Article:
LA County Workforce Snapshot and Trends
In the past few weeks, LAEDC‘s new Center for a Competitive Workforce published its inaugural report LA & Orange County Community Colleges: Powering Economic Opportunity and the Orange County Business Council released its annual Workforce Indicators Report for 2017-2018. Together, these publications provide an updated snapshot of the workforce in Southern California and identify future trends shaping employment.
While both reports are worth a more detailed read, a high level summary is below.
To start with the good news: the unemployment rate in LA County remains low while the labor force continues to grow. As of September 2017, the seasonally adjusted unemployment rate was 4.9%, compared to 5.2% last year and 4.2% nationally. Out of a total population of 10 million, the labor force, defined as the number employed plus the number actively seeking employment, stands at under 5.2 million, up 2.5% from one year ago.
LA County continues to be more ethnically and culturally diverse than the rest of the country. Latinos and Hispanics, accounting for nearly half of the population, are the region’s largest ethnic group. The percentage of residents 25 years and over holding only a high school degree or less is shrinking, a positive sign as future jobs are expected to require more higher education. That figure dropped 8% from 46.2% in 2012 to 42.5% 2016. By contrast, 56.5% of residents have completed at least some higher education, with 31.5% holding a Bachelor’s degree or higher and 26% completing an Associate’s or some college.
At the same time, key metrics that indicate trouble ahead in the workforce pipeline have not budged. Recently released standardized tests for 2017 demonstrate that only 30% of LAUSD students met or surpassed math standards (38% statewide) and 40% met or surpassed English language arts standards (49% statewide). These results are essentially flat year over year. Between the years 2010 and 2060, the population 64 and under is projected to decline while the percentage over 65 is expected to grow dramatically. Specifically, working age adults (25-64) are expected to decline by 4% while young retirees (65-74) will grow by 117%. Taken together, these measures indicate that without a change in current trends, the pool of eligible working age adults in the decades to come will shrink as the gap between the increasingly advanced skills employers require and the skills the labor force has to offer grows.
While earnings are starting to rise, they still fall short for many when compared to the high cost of living. In 2016, median earnings in the LA Basin were $36,700. As a point of comparison, the MIT living wage calculator indicates that a living wage for a family of 3 with 1 working adult is $53k. Furthermore, LAEDC continues to project that two-thirds of job openings over the next 5 years will be low wage and low skill, requiring only a high school degree or less.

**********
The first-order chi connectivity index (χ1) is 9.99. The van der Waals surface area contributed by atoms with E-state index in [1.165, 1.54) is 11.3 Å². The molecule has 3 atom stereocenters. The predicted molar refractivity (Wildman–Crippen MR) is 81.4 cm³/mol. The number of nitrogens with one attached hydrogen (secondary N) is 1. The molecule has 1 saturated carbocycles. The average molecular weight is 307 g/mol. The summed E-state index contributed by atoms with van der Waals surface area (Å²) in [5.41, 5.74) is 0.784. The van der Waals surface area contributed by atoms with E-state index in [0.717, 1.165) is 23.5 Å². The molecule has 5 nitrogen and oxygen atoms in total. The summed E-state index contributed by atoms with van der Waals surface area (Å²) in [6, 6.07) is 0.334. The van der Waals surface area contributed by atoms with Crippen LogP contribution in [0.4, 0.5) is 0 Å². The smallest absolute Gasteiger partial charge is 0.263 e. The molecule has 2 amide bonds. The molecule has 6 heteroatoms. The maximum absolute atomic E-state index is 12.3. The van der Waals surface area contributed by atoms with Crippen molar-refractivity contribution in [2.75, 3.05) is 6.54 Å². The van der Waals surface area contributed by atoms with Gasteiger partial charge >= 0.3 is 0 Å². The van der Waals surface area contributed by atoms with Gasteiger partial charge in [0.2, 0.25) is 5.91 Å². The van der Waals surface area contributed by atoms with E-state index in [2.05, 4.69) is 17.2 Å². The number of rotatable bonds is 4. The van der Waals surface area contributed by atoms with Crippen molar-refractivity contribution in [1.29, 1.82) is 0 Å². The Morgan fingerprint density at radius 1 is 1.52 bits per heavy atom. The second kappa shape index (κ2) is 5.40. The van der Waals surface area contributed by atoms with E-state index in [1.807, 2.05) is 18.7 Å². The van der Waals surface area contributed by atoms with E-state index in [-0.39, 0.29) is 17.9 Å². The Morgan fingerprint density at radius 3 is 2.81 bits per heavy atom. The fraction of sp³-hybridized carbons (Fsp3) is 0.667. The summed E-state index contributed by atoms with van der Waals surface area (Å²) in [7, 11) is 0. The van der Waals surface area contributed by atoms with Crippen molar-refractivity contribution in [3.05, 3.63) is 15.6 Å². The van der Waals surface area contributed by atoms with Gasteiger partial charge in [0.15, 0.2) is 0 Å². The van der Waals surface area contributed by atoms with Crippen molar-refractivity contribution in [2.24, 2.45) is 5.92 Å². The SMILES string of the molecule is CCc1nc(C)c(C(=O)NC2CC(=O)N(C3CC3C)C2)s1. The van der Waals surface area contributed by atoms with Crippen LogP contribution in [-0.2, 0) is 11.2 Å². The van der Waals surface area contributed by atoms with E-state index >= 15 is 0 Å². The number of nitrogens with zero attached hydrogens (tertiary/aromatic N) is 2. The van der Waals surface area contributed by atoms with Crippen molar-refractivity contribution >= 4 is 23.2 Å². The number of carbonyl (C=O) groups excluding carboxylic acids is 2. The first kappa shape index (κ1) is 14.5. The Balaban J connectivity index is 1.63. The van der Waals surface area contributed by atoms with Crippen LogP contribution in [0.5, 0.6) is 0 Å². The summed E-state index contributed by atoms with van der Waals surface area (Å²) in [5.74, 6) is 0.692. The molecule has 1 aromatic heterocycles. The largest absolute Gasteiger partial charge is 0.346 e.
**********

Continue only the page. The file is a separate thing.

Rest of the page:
Still, jobs that pay higher wages may go unfilled because of a lack of trained talent. By examining six regionally-concentrated industries in which the LA Basin has a competitive advantage over other economic regions, LAEDC identified 20 middle-skill occupations as promising targets for existing community college programs. These 20 occupations are projected to post 67,450 job openings over the next five years. However, the latest community college data from the academic year 2014-15 shows fewer than 27,000 career education award earners in the greater Los Angeles Basin community colleges. Only about 7,800 of those awards were conferred in programs relevant to the 20 target occupations.
Registered Nurses are the top growing middle skill occupational category with 18,500 openings projected in the next five years. Other top middle skill occupations with a high number of projected openings include bookkeepers, accounting and auditing clerks, computer user support specialists, production and planning clerks, electricians, and nursing assistants.
Future Trends in Employment
In terms of trends shaping the future of employment, the usual suspect, automation, was called out in both reports. While it can’t be seen in the current low unemployment rate, it is still widely expected that automation will eliminate occupational categories in the future. Technology will continue to dramatically alter the nature of work across industries and occupational categories, requiring workers to develop a lifelong learning mindset and workforce development institutions to adapt accordingly.
Both LAEDC and OCBC cite a lack of affordable housing as a key trend negatively impacting the availability of skilled talent in the region. The housing market in LA is one of the most expensive in the country. If left unaddressed, lack of housing can lead to brain drain as more young professionals move to more affordable areas. While the region’s concentrated industry clusters pay higher than average salaries, it could become increasingly difficult for employers to hire talent for key middle skill positions with more limited wage potential.